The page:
A modified meta-ethnography approach using literature reviews and key-informant interviews identified important concepts of risks and benefits of ICT. Open-ended interviews were conducted with clinicians, adults with T1D, FDA/CBER advisory group experts, and patient advocacy organizations to refine concepts, wording, and definitions based on expertise and daily experiences living with T1D. An initial CBC experiment was then piloted in 12 people with T1D. The final CBC tool approved by the advisory group had 8 attributes of ICT risk and benefits. Five attributes were informed by ICT clinical trial outcomes: (1) chance of achieving clinical treatment success defined by HbA1c,30,34 (2) duration of success,30,35 (3) risk of treatable procedure-related adverse events,36 (4) risk of serious complications requiring hospital treatment and rare death,37 and (5) reduction in the risk of long-term complications.38 Three attributes were informed primarily by patient concerns: (1) extent of insulin independence,30 (2) restrictions and risks of antirejection drugs, and (3) time and support needed if multiple infusions are necessary. Each attribute was defined by 3 to 4 levels39-47 (Table S1, SDC,

Survey Design

We used Sawtooth software (version 9.5.3) to create a random, full-profile, and balanced-overlap experimental design. This software specializes in providing both a design algorithm of choice and a hosting platform for the survey. Different combinations of choice tasks and sample sizes were pretested to generate the most statistically efficient design with a simulated logit SE below 0.05 and with the highest D-efficiency score.48,49

The final CBC design had 18 random and 2 fixed task pairs‚ each using different levels of the 8 attributes.50 The first fixed task presented a choice between the most desirable and least desirable attribute levels to test choice validity. The second fixed task included an option with attribute levels most aligned with ICT outcomes versus an insulin-only alternative. After all tasks were completed, participants self-evaluated their confidence in their responses (Figure 1).

Example of the patient preference discrete choice measure for islet cell transplant. HbA1c, hemoglobin A1c.

The survey also included questions about sociodemographics, medical history, diabetes management, and experience with severe hypoglycemia. Additionally, 3 validated QOL instruments were included: (1) the Diabetes QOL questionnaire, (2) the Hypoglycemia Fear Survey II, and (3) Problem Areas in Diabetes (PAID) scale, which indicates severe diabetes distress for scores >40.51-53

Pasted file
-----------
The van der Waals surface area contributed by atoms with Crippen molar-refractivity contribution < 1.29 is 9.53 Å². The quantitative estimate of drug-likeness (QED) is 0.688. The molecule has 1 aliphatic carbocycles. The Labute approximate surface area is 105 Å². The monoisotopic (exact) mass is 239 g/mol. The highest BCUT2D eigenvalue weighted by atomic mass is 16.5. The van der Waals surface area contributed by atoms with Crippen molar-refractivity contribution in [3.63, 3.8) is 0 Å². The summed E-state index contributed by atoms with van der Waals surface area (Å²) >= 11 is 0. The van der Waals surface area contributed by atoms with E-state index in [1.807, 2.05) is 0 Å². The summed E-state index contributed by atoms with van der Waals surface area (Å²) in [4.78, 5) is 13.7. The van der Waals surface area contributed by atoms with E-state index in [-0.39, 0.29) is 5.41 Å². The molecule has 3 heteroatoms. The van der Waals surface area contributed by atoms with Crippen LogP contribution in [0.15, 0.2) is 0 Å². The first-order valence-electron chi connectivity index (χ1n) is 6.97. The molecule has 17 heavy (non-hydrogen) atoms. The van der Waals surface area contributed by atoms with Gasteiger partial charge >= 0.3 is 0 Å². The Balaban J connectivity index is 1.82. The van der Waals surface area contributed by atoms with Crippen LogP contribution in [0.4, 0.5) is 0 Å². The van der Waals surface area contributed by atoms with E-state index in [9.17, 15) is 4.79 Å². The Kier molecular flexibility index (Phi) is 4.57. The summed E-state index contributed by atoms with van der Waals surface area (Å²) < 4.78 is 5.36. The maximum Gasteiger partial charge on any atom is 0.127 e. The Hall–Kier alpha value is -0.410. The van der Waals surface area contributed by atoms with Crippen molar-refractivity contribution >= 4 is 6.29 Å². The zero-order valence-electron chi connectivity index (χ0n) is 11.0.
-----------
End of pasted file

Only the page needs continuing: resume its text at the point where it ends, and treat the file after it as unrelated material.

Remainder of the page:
Patient Recruitment

English-speaking adults with clinician-confirmed T1D (defined by the American Diabetes Association criteria) with a history of severe hypoglycemia were eligible and recruited from the University of California San Francisco diabetes clinic in person from January to April 2020.54 When clinic visits transitioned to telemedicine during the COVID-19 pandemic, participants were recruited by email and from national diabetes research centers and the study website. Participants who agreed to participate were electronically sent a consent form, a detailed description of the survey attributes, a unique identifier, and a link to the online survey. This study was approved by the University of California San Francisco Institutional Review Board.

High-ris k Diabetes Groups: The Hypoglycemic Scoring System Definition

We defined a scoring method to categorize the potential for higher-risk diabetes for each participant to allow the assessment of preferences in different risk populations. Our full sample was already comprised of persons with high hypoglycemic risk given our recruitment methods intended for high-risk diabetes patients, insulin pump clinics, and email lists of only those with severe hypoglycemic episodes. The scoring method considered other factors of concern for high-risk diabetes: (1) HbA1c >8.0, (2) a severe hypoglycemic episode in 12 mo, (3) diabetes-related hospitalization in 12 mo, and (4) using insulin pumps as a marker in adults to a history of frequent hypoglycemic episodes. Diabetes-related hospitalizations and the use of insulin pumps are shown to be associated with severe hypoglycemic episodes in some populations, although there are also concerns about equity of access to insulin pumps.19 Based on this scoring system, we analyzed 2 risk groups: (1) full sample with at least 1 severe hypoglycemic event at recruitment and (2) patients from the full sample with at least 1 additional diabetes risk element from our scoring systems and factors of concern for higher-risk diabetes (Tables S1 and S2, SDC,